In the early morning mists, the flume from the power station had looked almost romantic, towering up from the great plateau of Megalopolis. It was an idyllic start to the walk, too – down to the old bridge below Karitena, then along the Alfeios river.
But the bridge wasn’t quite as picturesque as it seemed at first glance.
And nor were the power stations. The countryside changed abruptly, as the ground dropped away to reveal a vast man-made lake, where lignite or brown coal, had been mined. Coming closer still, we passed the mines and processing units. By this time, we were struggling to find the way.
When in doubt, stop for lunch! We were in luck. There was a cafe in Thoknia, the closest village to the mine, catering mostly for the workers. As we ordered, the owner pointed out the church opposite. “Go and have a look while you wait,” she said. “They’re renovating the frescoes.” Inside, two women were up on scaffolding, gently cleaning the blackened roof with what looked like cotton wool. The cleaned areas shone out bright and vivid from the gloom. It would take months of painstaking work to complete.
Route finding was now difficult. We were off the edge of the Anavasi hiking map, and making do with a road map. What made it even more complicated was that the Electricity Board owned all the area around the mines, including the ever-changing road system. And we kept changing our minds about where to head for. We’d planned to stay in Megalopolis, but couldn’t face much more walking among the mines. The next option was Isari, up in the mountains again. We phoned the two guest houses there, but there was no response and it was now definitely out of season. Would we even find a cafe open?
We stopped at the church below Isari village. Was it worth the steep climb up? We’d had a long walk along the tarred road, resisting the temptation to head off along the tracks that led through the oak forest on either side. If only we’d had a good map, we could have found an alternative route. We thought about camping at the church, but there was no water. There was a public spring, but we couldn’t find where to turn the water on. It was now cold and grey and starting to drizzle.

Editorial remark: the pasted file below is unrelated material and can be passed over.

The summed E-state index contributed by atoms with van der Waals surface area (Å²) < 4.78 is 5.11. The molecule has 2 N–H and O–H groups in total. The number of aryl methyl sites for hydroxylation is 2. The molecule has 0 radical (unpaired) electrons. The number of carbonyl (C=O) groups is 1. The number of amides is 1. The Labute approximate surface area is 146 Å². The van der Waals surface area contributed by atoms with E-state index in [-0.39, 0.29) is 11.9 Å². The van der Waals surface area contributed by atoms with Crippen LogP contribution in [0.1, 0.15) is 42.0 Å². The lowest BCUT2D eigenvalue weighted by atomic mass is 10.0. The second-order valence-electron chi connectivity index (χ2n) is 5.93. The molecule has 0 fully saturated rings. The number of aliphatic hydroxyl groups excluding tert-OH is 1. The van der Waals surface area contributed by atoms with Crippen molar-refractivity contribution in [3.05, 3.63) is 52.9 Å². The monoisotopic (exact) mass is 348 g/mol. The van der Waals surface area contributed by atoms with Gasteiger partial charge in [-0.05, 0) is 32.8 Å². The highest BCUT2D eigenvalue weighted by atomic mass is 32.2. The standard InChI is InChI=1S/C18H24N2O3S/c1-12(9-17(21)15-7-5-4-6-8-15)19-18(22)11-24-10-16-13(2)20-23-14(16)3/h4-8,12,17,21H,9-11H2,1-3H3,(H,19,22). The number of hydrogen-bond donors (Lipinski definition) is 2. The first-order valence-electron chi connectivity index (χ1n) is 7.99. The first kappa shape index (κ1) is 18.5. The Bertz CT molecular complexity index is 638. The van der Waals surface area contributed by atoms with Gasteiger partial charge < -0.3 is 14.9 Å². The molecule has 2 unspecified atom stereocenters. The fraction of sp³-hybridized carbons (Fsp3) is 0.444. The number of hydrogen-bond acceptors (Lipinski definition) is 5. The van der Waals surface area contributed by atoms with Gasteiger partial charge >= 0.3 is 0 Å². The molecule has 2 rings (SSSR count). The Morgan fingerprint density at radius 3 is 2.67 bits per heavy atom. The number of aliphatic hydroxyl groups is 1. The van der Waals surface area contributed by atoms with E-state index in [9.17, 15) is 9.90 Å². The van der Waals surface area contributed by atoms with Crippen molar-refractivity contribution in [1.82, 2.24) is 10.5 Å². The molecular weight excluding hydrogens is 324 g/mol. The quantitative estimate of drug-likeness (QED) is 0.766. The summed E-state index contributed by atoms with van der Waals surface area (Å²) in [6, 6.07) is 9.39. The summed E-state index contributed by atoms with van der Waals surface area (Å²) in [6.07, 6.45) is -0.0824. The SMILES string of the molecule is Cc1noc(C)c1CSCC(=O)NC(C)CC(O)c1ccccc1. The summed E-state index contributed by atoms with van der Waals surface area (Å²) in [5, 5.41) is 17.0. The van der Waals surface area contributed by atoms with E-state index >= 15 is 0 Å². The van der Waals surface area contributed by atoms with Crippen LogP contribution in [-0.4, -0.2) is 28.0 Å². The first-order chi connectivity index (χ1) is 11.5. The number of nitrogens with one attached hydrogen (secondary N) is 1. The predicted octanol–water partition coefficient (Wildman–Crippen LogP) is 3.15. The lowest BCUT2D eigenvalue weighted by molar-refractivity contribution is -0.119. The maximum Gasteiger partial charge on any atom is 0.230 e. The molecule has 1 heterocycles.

In the end, we decided to head for Chrani, a village on the old railway track, not far from the main Kalamata road. There was a single signpost to Aghia Paraskevi church, just above Chrani, and we assumed there would be a track down to the village. The forest on either side had been burnt in a devastating fire in 2007, and new growth was only just starting to hide the skeletal dead trunks. It was a gloomy walk, and we just hoped we wouldn’t land up at some dead-end forestry look-out.
We reached Chrani as it was getting dark. We pitched our tent by the abandoned railway station, and headed off to one of the two cafes, perched on the railway line. Eighty- two year old Kostas served us omelette and chips, while we listened to the locals complaining about the radiators being turned down to save money.
It was raining hard when we returned to the tent. Alan’s hand was still painful, and he fell heavily as he got into the tent, making it even worse. He didn’t sleep well either, complaining of a big stone under his sleeping mat.
Not the best of days! Even so, I was glad we’d decided to go where the route took us, picturesque or not. But then, I slept fine.
The route: Pleasant walk along farm tracks initially, from the lovely old bridge below Karitena. The area around the mines is confusing and best avoided. Tarred road from the mines toward Isari, then forest tracks to Chrani. No waymarks, except occasional signs to Aghia Paraskevi church on the Chrani section. Water in villlages. Kilometres: 28. Ascent 620m. Descent 612m. Map: Only road maps available. The best but most expensive option is probably the Anavasi road map of the Peloponnese (1:50,000). This is a heavy book for in the car, but you can photocopy pages.
Facilities: Friendly cafe in Thoknia. Two cafes in Chrani.